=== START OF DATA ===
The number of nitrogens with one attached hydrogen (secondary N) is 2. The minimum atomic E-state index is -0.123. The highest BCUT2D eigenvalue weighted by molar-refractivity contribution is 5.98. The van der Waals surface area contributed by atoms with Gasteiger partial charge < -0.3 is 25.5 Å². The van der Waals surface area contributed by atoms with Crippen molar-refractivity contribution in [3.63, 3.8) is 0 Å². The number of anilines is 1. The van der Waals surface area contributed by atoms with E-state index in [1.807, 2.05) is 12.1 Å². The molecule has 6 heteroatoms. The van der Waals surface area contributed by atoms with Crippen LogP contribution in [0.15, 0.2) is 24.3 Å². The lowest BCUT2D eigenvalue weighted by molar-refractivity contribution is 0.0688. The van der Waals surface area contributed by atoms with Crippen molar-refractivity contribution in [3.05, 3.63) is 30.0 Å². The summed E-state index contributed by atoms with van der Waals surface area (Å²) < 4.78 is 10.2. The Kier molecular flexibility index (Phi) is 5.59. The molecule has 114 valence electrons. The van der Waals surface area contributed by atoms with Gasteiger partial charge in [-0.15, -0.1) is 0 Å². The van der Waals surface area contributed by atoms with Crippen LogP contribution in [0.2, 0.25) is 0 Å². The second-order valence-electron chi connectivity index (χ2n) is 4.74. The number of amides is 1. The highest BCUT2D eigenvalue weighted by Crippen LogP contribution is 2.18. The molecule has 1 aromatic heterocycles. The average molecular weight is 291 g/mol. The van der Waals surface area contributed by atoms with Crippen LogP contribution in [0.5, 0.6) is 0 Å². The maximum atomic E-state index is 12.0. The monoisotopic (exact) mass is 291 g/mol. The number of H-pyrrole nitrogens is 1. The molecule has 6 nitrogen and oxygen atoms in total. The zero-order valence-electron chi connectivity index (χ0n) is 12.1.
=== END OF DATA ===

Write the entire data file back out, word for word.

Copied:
The number of nitrogens with one attached hydrogen (secondary N) is 2. The minimum atomic E-state index is -0.123. The highest BCUT2D eigenvalue weighted by molar-refractivity contribution is 5.98. The van der Waals surface area contributed by atoms with Gasteiger partial charge < -0.3 is 25.5 Å². The van der Waals surface area contributed by atoms with Crippen molar-refractivity contribution in [3.63, 3.8) is 0 Å². The number of anilines is 1. The van der Waals surface area contributed by atoms with E-state index in [1.807, 2.05) is 12.1 Å². The molecule has 6 heteroatoms. The van der Waals surface area contributed by atoms with Crippen LogP contribution in [0.15, 0.2) is 24.3 Å². The lowest BCUT2D eigenvalue weighted by molar-refractivity contribution is 0.0688. The van der Waals surface area contributed by atoms with Crippen molar-refractivity contribution in [3.05, 3.63) is 30.0 Å². The summed E-state index contributed by atoms with van der Waals surface area (Å²) < 4.78 is 10.2. The Kier molecular flexibility index (Phi) is 5.59. The molecule has 114 valence electrons. The van der Waals surface area contributed by atoms with Gasteiger partial charge in [-0.15, -0.1) is 0 Å². The van der Waals surface area contributed by atoms with Crippen LogP contribution in [0.2, 0.25) is 0 Å². The second-order valence-electron chi connectivity index (χ2n) is 4.74. The number of amides is 1. The highest BCUT2D eigenvalue weighted by Crippen LogP contribution is 2.18. The molecule has 1 aromatic heterocycles. The average molecular weight is 291 g/mol. The van der Waals surface area contributed by atoms with Crippen LogP contribution in [0.5, 0.6) is 0 Å². The maximum atomic E-state index is 12.0. The monoisotopic (exact) mass is 291 g/mol. The number of H-pyrrole nitrogens is 1. The molecule has 6 nitrogen and oxygen atoms in total. The zero-order valence-electron chi connectivity index (χ0n) is 12.1.